As I mentioned before, a large number of LDS families continue to follow the model of dad going to work and mom staying home with the children. I think this is wonderful. I have friends who are both LDS and not LDS who do this. Some have given up lucrative or impressive careers to do so. Growing up I always planned to do this myself.
But as life often goes, things don’t always end up as expected. This has the potential to be a really long post so I’ll keep you in suspense and break it into multiple postings.
We’ll start with a picture of me from the time shortly after this first installment. I can’t seem to find any of my college pictures so I guess you get this one instead. I gave up on the idea of marine biology but decided to live in Honduras after graduation to become a SCUBA Dive Master. Can you pick me out on the boat? I’m wearing the red bandana.
Snails and Such
During my time at BYU, I was studying biology with an emphasis in marine biology. I spent a summer in Monterey, CA taking classes with a BYU professor at the Hopkins Marine Station (run by Stanford University). Our building was right on the water. We had baby octopi in our classroom, caught from the ocean by our SCUBA diving TAs. We watched starfish babies under the microscope daily as they showed the different stages of cellular growth. During lectures I would look out at the beautiful ocean with the sea lions teasing me in the bay and watch the Stanford scientists emerge from the water: the first hint of their presence a mass of bubbles at the surface, next a black hooded head with that eerie mask peering over the top of the water, until finally I’d see them walking out onto the shore in heavy black wetsuits looking very much like the sea lions that seemed to be following them, just out of arms’ reach.
I wanted to do that. I wanted to be the one in the deep sea submersible catching the images of never seen before specimens with no eyes or glowing bodies. I wanted to spend my days diving into the ocean collecting specimens before class. But I also spent a lot of time in the library researching the feeding habits of the gumboot chiton. And watching snails in our aquarium to see if there was any relation to the chiton. I came home from California depressed. I felt like I had a slim chance of getting to be one of the few in the deep see ROVs at Woods Hole, MA (a marine biology hub) and would probably end up in a lab and I had a sneaking suspicion that snails weren’t the key to my happiness. It just felt too lonely. And even though I knew I would be a stay at home mom, I felt like I needed to have a clear career path until then.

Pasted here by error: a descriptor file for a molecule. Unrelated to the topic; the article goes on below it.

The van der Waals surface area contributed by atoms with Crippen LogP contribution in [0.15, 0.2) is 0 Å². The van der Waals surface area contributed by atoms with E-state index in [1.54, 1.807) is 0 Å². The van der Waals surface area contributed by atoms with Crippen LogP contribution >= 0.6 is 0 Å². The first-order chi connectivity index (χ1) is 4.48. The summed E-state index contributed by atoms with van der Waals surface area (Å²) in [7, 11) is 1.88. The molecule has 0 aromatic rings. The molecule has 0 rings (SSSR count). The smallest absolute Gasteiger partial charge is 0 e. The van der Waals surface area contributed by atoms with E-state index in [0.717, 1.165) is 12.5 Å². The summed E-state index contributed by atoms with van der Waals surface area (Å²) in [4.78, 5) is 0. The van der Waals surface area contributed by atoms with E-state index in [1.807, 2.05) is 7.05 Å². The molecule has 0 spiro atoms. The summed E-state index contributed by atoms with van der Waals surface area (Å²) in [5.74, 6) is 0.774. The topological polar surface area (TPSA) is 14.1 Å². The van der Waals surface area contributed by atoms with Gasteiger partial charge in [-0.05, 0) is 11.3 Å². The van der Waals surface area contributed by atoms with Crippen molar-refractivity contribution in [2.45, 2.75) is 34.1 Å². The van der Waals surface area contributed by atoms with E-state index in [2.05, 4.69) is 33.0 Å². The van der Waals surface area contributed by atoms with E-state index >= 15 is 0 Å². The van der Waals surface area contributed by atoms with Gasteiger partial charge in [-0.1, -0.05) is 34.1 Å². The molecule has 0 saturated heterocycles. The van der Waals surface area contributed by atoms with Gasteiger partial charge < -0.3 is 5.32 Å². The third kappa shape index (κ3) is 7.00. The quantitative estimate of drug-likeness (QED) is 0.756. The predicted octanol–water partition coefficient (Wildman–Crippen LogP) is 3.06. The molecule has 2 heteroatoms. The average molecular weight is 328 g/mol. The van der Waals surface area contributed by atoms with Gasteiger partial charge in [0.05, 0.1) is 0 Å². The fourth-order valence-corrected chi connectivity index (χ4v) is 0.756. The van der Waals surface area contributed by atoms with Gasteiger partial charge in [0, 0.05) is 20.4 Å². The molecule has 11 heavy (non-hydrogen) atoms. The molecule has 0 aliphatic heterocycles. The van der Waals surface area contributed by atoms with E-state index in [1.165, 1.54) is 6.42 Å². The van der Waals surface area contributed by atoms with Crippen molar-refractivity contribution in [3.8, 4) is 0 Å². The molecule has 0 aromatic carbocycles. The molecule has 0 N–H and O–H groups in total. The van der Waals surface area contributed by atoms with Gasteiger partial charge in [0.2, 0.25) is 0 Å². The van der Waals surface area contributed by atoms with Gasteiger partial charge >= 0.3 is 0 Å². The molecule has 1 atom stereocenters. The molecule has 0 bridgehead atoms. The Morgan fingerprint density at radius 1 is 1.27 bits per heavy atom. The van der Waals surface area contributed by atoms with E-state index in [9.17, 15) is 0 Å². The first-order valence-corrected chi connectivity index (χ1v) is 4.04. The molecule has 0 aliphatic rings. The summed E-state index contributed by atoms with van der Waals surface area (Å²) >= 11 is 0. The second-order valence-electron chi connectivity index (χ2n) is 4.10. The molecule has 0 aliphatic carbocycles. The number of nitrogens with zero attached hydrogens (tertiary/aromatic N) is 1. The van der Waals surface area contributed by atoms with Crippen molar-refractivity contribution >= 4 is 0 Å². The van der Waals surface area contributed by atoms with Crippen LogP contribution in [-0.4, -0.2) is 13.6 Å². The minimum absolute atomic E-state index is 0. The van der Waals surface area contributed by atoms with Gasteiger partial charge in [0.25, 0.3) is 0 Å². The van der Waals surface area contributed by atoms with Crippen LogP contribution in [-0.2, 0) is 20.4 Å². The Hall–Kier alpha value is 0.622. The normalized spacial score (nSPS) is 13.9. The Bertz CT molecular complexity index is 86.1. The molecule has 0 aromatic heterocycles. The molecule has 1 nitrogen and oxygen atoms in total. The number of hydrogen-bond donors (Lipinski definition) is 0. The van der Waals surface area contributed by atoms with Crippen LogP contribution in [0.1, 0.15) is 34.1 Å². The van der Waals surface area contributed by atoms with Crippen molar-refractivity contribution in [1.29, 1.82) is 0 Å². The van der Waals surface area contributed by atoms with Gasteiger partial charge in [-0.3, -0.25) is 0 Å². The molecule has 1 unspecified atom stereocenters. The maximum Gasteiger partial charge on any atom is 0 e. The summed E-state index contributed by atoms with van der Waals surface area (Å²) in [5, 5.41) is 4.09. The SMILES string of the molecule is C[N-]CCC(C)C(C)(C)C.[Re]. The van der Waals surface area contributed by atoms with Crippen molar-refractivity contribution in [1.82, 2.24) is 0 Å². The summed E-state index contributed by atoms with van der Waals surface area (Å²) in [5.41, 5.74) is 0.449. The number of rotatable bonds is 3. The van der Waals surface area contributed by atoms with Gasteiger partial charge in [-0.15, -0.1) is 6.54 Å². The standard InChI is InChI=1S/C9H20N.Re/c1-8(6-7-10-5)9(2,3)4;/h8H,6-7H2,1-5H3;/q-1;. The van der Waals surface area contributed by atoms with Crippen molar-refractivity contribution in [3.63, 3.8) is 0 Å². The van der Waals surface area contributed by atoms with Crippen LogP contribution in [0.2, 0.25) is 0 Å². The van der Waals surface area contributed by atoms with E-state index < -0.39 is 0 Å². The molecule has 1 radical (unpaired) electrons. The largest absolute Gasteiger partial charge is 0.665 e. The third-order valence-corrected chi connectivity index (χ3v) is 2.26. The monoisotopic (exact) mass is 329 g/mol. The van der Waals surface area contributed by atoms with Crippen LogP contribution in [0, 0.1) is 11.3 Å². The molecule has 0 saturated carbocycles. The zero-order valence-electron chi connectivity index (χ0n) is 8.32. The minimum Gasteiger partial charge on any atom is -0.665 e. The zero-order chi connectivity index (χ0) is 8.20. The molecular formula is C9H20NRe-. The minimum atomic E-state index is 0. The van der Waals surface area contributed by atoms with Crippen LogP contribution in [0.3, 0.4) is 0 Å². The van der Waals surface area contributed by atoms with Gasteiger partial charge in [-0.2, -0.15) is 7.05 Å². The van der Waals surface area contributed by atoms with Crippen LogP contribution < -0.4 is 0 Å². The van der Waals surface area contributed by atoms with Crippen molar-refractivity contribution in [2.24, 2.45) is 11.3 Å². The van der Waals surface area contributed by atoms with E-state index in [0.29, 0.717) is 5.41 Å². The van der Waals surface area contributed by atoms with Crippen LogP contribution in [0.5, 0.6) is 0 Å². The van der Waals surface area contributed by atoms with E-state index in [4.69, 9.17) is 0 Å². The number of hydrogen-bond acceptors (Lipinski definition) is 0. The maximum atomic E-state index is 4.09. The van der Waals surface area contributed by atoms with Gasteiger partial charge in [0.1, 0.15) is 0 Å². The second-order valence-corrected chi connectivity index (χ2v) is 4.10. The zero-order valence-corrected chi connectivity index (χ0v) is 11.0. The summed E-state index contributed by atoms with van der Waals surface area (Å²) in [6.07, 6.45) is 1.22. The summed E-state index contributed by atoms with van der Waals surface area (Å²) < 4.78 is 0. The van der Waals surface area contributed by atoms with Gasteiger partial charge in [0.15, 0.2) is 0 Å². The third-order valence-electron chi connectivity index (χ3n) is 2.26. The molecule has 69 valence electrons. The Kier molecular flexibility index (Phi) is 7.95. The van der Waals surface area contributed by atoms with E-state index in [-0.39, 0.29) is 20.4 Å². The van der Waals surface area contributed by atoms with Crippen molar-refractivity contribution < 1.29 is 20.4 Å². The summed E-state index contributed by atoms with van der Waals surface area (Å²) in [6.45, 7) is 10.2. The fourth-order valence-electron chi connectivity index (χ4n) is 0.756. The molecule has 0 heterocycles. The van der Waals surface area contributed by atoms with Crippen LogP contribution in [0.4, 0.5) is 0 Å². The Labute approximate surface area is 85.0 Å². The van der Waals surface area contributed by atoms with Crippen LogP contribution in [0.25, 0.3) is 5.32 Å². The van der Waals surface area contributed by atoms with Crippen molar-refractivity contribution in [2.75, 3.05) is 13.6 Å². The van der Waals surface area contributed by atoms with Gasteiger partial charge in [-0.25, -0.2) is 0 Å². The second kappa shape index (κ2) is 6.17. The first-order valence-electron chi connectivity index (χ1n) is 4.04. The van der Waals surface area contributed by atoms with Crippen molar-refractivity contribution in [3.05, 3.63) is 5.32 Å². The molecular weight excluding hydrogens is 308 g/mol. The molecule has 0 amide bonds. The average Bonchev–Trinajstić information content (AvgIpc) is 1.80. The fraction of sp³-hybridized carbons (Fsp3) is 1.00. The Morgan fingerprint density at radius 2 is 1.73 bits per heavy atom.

That’s when my sister and my dad encouraged me to look into dentistry. I laughed it off. I had never met a female dentist. The suggestion was akin to being told I should be a machinist or a urologist. These were things I knew a woman could do, but just not something I had ever thought to do. As I started looking into dentistry I actually became more interested. Shortly thereafter, I officially declared myself pre-dent. I was afraid of the whole process—the applications and certainly the school. I secretly hoped I would get married (I still had about 1.5 years left at BYU so I thought this was totally do-able) so I wouldn’t have to go through with it.
As I neared graduation, marriage wasn’t in the books. By then I was committed to the idea of dental school and feeling pretty good about it. I joined the pre-dental club and had the prestigious position of “Women in Dentistry Club President.” I had been interviewing and getting positive feedback at the schools I was visiting. I got a lot of interviews and I got a number of acceptances. And no proposals.
Being pre-dental at BYU as a woman was hard at times. I received a lot of unsupportive comments. Dates would ask how I could possibly be a dentist if I was going to have kids. A dentist I met asked if I was “just applying to see it I would get in.” Yes, I spent thousands of dollars on applications and had to move home so I could afford to live to satisfy my pride! There were hundreds of men who were applying to dental school but I only found a few other women (strangely enough, I later learned one was actually Abe’s cousin, Ashley Sheffield). Some of the men would make snarky comments to me about how they wouldn’t be studying if they were me because as a woman I would get in for sure regardless of my grades (they must have had no idea that about 50% of applicants at that time were women). They implied that I would be taking away a spot from men who deserved to get in because they would be caring for their families. I was being selfish for not only choosing a career over family but for taking away a spot from a man who was choosing this career for the right reasons.
Needless to say, I left BYU with a little chip on my shoulder. Certainly not everyone was this way. There were supportive people who weren’t threatened or confused by my choices, but I left feeling quite defensive.
The religion teacher incident sure didn’t help with that.